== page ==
Updated Aug. 16, 5:50 a.m.
VOA Persian's Katherine Ahn contributed to this report.
The Supreme Court of theBritish overseas territory of Gibraltar ruled Thursday that the Iranian supertanker Grace 1 can be released from detention, shortly after the United States launched a new, last-minute legal bid to hold it.
Gibraltar's government said it had received assurances from Tehran that it would not send the crude oil cargo to Syria. Gibraltar did not immediately say, however, when or if the ship would set sail. The Reuters news agency quotes Iran as saying the ship will be reflagged and renamed and will sail as soon as it can refuel and be made ready.
Gibraltar chief minister Fabian Picardo said in a statement: "We have deprived the Assad regime in Syria of more than $140 million worth of crude oil."
The Grace 1 had been carrying 2.1 million barrels of Iranian oil when Gibraltar police and British Special Forces seized it. It was one of a series of recent incidents in which Western nations and Iran targeted each other, with most occurring in the Persian Gulf or at other spots in the Mideast.
After seizure of the Grace 1, Tehran retaliated by taking control of a British tanker, the Stena Impero, on July 19 in the strategic Strait of Hormuz — the shipping lane for about a fifth of the world’s crude — for breaking “international maritime rules.” Iran still holds the Stena Impero.
Iran had repeatedly called for the release of the Grace 1, saying it had been international waters and was not headed to Syria.
Tehran condemned Thursday’s U.S. bid to block the release of the ship.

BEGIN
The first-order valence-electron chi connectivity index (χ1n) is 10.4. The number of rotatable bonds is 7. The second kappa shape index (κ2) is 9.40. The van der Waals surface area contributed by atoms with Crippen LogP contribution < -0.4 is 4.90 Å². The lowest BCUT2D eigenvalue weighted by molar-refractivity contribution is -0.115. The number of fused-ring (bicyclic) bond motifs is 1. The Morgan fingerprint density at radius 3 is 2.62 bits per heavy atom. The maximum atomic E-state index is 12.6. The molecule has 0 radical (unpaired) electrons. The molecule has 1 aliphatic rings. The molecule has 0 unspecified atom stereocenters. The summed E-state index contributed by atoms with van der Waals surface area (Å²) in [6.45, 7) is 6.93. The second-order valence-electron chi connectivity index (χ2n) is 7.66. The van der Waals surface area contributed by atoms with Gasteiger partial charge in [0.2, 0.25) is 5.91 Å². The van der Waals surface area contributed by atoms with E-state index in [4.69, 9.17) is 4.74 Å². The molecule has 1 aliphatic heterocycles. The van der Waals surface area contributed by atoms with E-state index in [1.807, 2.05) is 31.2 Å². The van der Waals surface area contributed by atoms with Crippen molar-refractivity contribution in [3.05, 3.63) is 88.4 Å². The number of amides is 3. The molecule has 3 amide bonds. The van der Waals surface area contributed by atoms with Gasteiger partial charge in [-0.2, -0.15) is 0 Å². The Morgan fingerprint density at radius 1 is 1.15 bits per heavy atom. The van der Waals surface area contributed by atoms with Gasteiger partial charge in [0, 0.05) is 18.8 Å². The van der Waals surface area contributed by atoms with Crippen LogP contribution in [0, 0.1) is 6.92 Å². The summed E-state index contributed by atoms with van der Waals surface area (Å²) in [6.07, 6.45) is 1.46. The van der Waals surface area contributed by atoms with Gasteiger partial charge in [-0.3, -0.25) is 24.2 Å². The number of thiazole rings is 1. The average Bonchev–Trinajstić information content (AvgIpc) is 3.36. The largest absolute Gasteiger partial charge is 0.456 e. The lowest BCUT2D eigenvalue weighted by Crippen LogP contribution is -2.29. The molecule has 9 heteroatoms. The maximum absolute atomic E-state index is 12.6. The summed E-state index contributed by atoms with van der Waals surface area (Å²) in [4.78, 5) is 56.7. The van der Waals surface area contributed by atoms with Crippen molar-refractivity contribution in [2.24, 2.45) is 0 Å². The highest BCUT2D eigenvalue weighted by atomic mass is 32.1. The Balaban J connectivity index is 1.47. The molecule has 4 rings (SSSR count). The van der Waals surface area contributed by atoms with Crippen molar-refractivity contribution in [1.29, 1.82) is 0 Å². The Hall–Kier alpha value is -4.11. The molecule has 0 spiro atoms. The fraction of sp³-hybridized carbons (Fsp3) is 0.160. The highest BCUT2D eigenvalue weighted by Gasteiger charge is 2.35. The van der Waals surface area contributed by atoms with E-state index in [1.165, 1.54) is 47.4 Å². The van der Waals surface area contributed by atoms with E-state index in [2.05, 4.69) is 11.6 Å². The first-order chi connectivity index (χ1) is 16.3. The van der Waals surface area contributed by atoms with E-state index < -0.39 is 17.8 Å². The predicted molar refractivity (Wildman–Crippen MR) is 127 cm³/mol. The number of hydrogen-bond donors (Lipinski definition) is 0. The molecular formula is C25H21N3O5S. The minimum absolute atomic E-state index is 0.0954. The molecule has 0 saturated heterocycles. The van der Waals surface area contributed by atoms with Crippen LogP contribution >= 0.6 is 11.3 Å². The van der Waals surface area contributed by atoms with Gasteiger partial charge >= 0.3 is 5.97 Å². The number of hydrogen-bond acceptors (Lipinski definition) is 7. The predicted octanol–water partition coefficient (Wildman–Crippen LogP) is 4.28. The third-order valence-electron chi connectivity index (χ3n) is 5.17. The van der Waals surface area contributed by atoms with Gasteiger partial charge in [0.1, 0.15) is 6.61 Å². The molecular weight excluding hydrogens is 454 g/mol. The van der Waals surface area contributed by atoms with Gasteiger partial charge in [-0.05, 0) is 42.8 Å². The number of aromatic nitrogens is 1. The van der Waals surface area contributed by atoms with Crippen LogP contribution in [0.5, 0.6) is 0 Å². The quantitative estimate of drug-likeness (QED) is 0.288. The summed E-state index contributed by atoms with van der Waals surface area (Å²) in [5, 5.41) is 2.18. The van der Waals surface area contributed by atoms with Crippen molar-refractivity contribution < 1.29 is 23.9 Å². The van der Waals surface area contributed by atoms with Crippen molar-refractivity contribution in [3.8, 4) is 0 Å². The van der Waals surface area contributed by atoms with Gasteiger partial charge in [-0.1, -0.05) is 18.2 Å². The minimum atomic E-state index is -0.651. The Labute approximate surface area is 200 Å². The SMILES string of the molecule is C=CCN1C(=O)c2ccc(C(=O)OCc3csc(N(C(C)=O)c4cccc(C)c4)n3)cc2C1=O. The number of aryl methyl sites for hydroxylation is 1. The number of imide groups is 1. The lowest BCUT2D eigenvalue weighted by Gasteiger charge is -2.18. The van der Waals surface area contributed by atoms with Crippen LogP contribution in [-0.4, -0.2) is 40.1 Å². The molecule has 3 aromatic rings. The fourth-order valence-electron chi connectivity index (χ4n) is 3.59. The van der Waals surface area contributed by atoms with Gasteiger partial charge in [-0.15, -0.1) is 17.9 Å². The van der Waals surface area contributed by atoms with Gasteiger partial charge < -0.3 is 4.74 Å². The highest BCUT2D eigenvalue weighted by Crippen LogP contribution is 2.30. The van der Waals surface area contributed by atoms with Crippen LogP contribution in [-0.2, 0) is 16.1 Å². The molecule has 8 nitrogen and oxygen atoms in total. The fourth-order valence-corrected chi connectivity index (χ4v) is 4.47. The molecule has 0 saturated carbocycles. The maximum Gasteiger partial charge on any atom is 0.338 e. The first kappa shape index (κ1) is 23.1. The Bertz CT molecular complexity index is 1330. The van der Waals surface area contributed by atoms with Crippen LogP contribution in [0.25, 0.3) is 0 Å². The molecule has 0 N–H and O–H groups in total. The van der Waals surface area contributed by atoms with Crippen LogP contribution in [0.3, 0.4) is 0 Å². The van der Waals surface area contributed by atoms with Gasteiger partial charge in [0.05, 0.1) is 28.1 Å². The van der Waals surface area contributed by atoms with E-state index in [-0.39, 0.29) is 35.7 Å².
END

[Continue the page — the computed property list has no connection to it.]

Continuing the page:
Iranian Foreign Minister Mohammad Javad Zarif said on Twitter, “Having failed to accomplish its objectives through its #EconomicTerrorism — including depriving cancer patients of medicine — the U.S. attempted to abuse the legal system to steal our property on the high seas. This piracy attempt is indicative of Trump admin’s contempt for the law.”
In a Thursday interview with VOA Persian, Brookings Institution foreign policy research director Michael O’Hanlon said he did not see Gibraltar’s decision on the tanker as a significant failure for U.S. policy.
“I think this is in the category of ‘win a few, lose a few.’ We decided to make a run at (the tanker). Apparently we have been unsuccessful,” O’Hanlon said. “It doesn’t change the overall situation, which is that we are squeezing Iran harder and harder economically. They are getting less and less oil out, even as they get some sanctions evasion and avoidance. You don’t have to necessarily win every single engagement of this type for the overall strategy to succeed,” he added.
U.S., Iran tensions
The dispute over the tanker is part of the ongoing confrontation between U.S. President Donald Trump and the Iranian government over its nuclear program, ballistic missile development and involvement in regional conflicts. The confrontation escalated last year when Trump withdrew the U.S. from a 2015 international agreement in which Iran agreed to curb activities that could be diverted to making nuclear weapons in exchange for relief from crippling economic sanctions.
Trump said the 2015 deal did not do enough to prevent Iran from developing nuclear weapons or engaging in other perceived malign behaviors. By withdrawing from it, he unilaterally re-imposed U.S. sanctions against Iran, hobbling its economy in a so-far unsuccessful effort to force Iran to negotiate a new deal. Trump has said such a deal should cover not just Iran’s nuclear program but also its activities related to ballistic missiles and support for Islamist militant groups hostile toward the U.S. and U.S. allies.